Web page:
Yesterday I started to describe a decorative wall finish that uses a metallic glaze over a texture of applied tissue paper. Well, I received a call from, where else, Barcelona and became distracted. I’m planning to move back to Barcelona and with any luck, open a studio and teach decorative finishes there.
DISCLAIMER: I just finished writing the entire process and in retrospect, and wow, it sure does look like an involved technique. BUT it really isn’t folks. HOW TO’s always sound more difficult because I try to include all the little details.
OK, so here is my version of a metallic glazed tissue paper application. Keep in mind that there are several different recipes for this decorative finish. I believe that mine is a pretty fool proof method and I am all about making faux finishes easy to execute.
These are the materials you’ll need.
* Tissue paper from a packing store or craft store. Make sure it is not the type of paper that has a wax backing.
* Wall paper sizing.
* Metallic paint. I used Modern Masters Teal available at several paint stores. Check their website for locations.
* A good quality glazing medium. I used Aquaglaze from Faux Effects.
* A small dry foam roller.
* A stencil of your choice.
This technique will work best over a smooth wall surface.
Prior to starting, tear off the edges of the tissue paper so that the edges are ragged looking.
I also try to tear my paper into irregular shapes and crumple the paper into balls to create wrinkles.
Have a bag to hold your tissue paper and a separate bag to hold the tissue paper with straight edges only.
Some kind of plaster medium for the relief stenciling. Melanie Royals of Royal Design Studio ( the best source of stencils and inspiration) uses a mix of premixed joint compound and Elmer’s glue. Any plaster type material will work.
Decide where you would like to have the relief stencil effect to appear on your walls. Trowel the plaster medium through your stencil and allow the to dry fully. These stenciled elements won’t need to be sealed so don’t be afraid to use dry wall mud.
Thin down the wall paper paste by adding 20 % water. Wall paper paste usually comes pretty thick but since we are using a more delicate and much thinner tissue paper, you will need to make the wall paper paste thinner as well.
Slather the paste on a 3 by 3 section of wall.
Uncrumple a piece of paper and apply to the wall. Smooth out the paper leaving a slight crinkle pattern. It’s important not to leave large pockets of paste under the paper. Push the paper into the stenciled areas with a chip brush.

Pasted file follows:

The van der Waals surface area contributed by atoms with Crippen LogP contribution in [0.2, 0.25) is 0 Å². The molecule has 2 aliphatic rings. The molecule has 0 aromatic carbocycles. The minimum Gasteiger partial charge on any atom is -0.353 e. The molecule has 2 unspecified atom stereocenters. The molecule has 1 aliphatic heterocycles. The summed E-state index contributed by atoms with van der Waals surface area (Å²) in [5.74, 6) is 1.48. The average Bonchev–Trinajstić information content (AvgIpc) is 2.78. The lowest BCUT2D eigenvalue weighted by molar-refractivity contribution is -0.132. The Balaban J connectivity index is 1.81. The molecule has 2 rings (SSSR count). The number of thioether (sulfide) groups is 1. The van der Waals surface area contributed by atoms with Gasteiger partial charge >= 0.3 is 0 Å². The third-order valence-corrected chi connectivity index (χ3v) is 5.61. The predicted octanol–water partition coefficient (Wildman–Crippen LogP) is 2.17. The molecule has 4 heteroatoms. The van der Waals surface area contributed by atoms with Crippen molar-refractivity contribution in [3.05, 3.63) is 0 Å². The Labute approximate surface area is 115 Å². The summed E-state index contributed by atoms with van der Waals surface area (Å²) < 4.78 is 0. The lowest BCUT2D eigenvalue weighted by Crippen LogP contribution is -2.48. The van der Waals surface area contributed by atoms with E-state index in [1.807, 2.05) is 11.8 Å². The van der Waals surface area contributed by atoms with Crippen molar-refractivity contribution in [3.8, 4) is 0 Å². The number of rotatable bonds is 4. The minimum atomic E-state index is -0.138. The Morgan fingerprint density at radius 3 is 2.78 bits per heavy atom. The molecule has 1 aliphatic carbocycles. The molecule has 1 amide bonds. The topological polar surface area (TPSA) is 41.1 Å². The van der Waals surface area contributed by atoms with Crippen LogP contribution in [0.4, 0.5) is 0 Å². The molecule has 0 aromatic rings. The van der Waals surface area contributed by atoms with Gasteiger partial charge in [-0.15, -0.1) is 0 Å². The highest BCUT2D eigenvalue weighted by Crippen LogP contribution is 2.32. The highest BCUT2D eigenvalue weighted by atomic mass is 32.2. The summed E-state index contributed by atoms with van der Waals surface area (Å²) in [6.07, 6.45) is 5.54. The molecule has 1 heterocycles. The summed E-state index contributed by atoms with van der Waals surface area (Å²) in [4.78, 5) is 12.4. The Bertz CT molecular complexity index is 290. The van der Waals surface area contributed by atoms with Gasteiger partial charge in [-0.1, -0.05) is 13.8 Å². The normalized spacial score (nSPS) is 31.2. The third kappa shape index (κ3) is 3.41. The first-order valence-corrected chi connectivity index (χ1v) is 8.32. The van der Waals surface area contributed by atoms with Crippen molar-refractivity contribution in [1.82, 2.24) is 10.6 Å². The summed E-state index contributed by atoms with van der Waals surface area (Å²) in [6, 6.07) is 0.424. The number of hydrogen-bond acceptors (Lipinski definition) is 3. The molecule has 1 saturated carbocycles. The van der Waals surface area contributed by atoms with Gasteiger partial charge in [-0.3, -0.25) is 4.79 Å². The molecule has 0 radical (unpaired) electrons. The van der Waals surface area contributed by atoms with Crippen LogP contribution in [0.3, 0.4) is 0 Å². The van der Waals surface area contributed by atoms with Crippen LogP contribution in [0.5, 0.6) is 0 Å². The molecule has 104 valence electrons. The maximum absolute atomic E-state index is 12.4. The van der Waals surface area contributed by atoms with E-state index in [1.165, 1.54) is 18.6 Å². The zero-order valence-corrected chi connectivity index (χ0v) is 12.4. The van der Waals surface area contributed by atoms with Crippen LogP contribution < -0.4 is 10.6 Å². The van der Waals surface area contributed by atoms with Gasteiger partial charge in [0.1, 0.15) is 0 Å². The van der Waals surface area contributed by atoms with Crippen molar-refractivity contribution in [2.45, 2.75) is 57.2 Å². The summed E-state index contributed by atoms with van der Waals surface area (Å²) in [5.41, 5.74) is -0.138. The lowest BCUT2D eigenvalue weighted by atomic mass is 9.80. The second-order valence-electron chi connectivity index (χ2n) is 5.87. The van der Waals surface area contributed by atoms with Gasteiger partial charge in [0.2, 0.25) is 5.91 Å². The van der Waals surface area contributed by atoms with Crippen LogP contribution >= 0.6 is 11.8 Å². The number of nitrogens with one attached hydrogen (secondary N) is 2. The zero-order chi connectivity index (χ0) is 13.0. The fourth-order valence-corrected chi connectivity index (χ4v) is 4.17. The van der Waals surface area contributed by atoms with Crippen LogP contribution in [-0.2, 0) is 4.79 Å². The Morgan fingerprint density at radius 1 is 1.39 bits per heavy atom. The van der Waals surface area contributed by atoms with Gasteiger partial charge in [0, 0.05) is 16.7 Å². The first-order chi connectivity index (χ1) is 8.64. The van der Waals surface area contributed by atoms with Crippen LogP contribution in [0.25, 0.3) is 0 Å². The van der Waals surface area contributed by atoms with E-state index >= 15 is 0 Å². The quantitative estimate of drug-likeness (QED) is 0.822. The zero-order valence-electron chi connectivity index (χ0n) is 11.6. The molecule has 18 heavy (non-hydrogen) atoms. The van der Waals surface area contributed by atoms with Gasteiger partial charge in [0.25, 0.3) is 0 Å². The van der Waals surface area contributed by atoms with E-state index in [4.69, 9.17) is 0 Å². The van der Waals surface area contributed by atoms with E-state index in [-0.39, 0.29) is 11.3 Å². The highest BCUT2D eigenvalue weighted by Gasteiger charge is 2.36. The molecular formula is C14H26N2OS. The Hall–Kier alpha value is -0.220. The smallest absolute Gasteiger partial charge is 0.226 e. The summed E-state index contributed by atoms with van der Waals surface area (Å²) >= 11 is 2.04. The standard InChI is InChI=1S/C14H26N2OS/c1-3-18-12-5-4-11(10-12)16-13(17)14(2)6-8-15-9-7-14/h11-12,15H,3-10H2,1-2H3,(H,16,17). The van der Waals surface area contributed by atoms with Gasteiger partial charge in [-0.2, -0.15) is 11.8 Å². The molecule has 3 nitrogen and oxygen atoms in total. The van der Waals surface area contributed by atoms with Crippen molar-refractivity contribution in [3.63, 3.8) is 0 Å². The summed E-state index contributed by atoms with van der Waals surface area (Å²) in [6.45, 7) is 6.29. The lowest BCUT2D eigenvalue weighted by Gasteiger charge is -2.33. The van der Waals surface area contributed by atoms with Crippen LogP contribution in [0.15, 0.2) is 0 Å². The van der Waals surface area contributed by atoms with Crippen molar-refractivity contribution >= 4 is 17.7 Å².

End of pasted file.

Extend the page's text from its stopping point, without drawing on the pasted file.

Using the dry foam roller, further smooth out the paper and get rid of air pockets.
Apply your next piece of tissue making sure to not overlap the two pieces too much. Overlap should not be more than 1/8th of an inch. Again you the foam roller to smooth out and make these two pieces look as it they were one piece.
For the borders use the pieces of tissue with straight edges that you saved in a separate bag.
Continue around your wall surface applying the paper making sure to not leave any bare spots, over sized wrinkles or large overlaps. It is actually a whole lot easier than it sounds. You get into a rhythm and it flows quickly.
Allow the tissue paper to dry over night then roll on a coat of glaze medium. This glaze layer acts as a sealer.
Make a metallic glaze by mixing 1 part Modern Masters Teal metallic paint and 4 parts glaze medium. This glaze needs to be pretty translucent because the aim is to just give the tissue a metallic shimmer rather than a complete solid coverage.
Apply the glaze with a foam roller in a 3 foot by 3 foot area and immediately begin smoothing it out and feathering the edges. You will actually remove more of the glaze allowing the white of the tissue paper to peek through. The glaze will accumulate around the relief stencil and appear darker in those areas which will enhance the effect of the stencil.
Continue glazing the wall till your done. Jeeze.
Here is another tissue paper sample done with a copper glaze.